Justice prize for indigenous health research
Dr Alice Rumbold, a perinatal epidemiologist, has won a national award for her work helping indigenous women to overcome life-threatening reproductive diseases.
Dr Rumbold, a Senior Research Fellow in the Department of Obstetrics and Gynaecology and a member of the Robinson Institute, has been awarded a 2010 Future Justice Medal for demonstrating leadership and initiative in Australia's most disadvantaged sector.
For the past five years Dr Rumbold has worked with Aboriginal and Torres Strait Islander communities, researching why indigenous women are more susceptible to reproductive cancers and other health problems.
Dr Rumbold said indigenous people faced health setbacks on a day-to-day basis, with sexually transmitted infections such as gonorrhoea and Chlamydia unacceptably high in Aboriginal communities, compounded by other health problems such as diabetes, polycystic ovary syndrome and obesity.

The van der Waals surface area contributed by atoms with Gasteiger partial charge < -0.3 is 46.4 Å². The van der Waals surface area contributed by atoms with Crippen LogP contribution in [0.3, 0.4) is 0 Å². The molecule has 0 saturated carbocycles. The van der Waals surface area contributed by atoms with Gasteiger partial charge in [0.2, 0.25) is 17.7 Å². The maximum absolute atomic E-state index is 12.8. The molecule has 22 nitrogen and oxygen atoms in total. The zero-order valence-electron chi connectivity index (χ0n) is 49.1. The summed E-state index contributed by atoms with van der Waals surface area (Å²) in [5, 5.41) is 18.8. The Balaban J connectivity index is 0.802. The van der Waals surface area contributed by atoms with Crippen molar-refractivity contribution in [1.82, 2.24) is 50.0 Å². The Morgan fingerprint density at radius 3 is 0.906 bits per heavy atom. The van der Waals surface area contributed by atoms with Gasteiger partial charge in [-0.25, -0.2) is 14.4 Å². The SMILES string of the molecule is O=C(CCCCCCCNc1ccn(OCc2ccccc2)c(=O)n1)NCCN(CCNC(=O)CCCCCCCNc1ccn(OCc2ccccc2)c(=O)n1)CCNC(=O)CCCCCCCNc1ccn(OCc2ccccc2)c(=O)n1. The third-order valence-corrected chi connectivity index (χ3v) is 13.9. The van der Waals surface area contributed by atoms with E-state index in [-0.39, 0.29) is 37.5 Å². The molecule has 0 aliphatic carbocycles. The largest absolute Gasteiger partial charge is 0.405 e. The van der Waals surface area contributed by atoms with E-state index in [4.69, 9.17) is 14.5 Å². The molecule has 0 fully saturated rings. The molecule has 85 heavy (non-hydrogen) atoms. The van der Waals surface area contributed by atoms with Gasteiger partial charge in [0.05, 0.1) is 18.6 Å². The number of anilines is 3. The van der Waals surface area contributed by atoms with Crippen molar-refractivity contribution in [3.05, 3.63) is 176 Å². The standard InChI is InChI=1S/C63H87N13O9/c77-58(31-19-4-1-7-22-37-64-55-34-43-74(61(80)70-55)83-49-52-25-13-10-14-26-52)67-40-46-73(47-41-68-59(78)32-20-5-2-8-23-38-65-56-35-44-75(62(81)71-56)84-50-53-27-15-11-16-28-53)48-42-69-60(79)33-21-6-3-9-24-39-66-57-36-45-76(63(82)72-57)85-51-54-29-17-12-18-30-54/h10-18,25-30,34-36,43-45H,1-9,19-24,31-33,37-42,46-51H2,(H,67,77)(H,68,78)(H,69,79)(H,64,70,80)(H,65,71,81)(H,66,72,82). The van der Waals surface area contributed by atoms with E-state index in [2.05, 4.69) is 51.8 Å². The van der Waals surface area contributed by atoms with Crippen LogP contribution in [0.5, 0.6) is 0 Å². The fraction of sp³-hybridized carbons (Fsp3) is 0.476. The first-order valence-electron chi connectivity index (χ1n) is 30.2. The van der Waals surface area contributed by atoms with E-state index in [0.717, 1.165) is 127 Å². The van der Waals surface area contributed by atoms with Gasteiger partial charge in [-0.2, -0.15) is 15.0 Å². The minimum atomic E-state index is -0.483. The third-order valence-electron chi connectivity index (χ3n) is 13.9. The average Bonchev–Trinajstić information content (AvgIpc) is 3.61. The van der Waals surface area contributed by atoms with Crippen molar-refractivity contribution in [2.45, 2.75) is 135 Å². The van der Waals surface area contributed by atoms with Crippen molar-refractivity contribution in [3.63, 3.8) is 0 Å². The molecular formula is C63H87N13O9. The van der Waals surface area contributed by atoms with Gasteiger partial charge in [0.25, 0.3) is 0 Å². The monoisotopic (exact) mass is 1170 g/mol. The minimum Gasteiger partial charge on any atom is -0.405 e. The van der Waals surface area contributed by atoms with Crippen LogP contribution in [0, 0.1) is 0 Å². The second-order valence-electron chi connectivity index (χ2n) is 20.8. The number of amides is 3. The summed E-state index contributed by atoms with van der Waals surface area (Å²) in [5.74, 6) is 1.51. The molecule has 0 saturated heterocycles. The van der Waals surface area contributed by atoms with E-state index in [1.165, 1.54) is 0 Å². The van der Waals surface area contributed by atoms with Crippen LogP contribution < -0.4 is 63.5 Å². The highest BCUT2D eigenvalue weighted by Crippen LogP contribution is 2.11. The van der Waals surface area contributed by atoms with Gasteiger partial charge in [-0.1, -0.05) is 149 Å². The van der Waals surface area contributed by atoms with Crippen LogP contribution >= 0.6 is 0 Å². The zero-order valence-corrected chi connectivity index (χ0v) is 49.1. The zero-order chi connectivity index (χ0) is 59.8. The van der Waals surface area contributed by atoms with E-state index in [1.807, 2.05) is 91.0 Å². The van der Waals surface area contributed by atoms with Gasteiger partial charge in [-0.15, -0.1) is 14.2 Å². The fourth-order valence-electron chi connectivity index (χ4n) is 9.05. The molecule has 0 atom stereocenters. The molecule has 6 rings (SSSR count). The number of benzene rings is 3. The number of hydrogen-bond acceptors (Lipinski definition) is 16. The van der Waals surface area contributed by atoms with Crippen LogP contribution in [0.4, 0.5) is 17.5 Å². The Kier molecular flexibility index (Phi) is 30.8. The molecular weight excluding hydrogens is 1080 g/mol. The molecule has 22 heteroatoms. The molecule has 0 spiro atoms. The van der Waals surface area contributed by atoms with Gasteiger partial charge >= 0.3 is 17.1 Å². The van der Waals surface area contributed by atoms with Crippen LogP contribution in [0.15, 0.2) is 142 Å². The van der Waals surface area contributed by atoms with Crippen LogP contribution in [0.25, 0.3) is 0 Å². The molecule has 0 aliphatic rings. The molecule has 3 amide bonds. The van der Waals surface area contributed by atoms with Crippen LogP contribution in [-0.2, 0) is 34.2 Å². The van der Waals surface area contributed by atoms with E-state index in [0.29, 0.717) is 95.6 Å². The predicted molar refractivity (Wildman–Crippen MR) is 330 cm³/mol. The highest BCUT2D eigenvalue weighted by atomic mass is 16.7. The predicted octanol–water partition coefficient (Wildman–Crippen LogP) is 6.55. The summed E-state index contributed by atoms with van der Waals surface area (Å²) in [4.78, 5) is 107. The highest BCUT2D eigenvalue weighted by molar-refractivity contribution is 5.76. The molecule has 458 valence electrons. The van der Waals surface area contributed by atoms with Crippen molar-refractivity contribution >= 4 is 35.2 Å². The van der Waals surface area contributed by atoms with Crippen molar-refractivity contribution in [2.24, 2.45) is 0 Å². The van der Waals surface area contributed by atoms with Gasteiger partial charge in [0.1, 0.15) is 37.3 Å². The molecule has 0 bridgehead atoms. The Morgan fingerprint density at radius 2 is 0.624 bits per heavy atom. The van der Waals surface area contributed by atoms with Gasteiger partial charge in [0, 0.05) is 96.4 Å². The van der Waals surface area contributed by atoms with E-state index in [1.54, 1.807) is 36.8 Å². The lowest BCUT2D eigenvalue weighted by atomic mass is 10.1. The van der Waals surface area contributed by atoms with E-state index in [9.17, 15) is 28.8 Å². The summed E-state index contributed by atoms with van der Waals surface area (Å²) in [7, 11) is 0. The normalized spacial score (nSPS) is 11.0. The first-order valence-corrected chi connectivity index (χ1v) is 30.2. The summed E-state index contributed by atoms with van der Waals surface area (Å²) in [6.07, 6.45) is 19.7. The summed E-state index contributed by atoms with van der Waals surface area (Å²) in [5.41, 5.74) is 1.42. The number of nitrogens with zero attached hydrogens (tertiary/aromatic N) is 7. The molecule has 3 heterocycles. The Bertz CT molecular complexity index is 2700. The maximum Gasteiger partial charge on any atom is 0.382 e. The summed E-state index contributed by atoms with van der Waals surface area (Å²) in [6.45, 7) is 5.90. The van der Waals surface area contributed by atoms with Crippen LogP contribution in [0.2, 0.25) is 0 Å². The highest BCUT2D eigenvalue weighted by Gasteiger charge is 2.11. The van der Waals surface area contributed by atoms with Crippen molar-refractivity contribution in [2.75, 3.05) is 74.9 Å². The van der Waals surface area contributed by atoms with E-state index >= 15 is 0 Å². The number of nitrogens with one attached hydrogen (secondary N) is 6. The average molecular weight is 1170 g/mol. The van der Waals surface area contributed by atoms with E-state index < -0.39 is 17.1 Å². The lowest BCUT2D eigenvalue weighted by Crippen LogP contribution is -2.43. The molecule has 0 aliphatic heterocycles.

"These are all having a marked impact on the reproductive health of Aboriginal women, particularly in pregnancy outcomes," Dr Rumbold said.
"Infertility, pelvic inflammatory disease and ongoing pelvic pain are the end result of these health issues and the tragedy is that most of these conditions are largely preventable," she said.
The Director of the Robinson Institute, Professor Rob Norman, said Dr Rumbold demonstrated leadership and achievement "beyond her years" as a researcher.
Dr Rumbold is currently chief and associate investigator on several NHMRC grants that total more than $2.4 million and was South Australia's Tall Poppy of the Year for 2009.
Story by Candy Gibson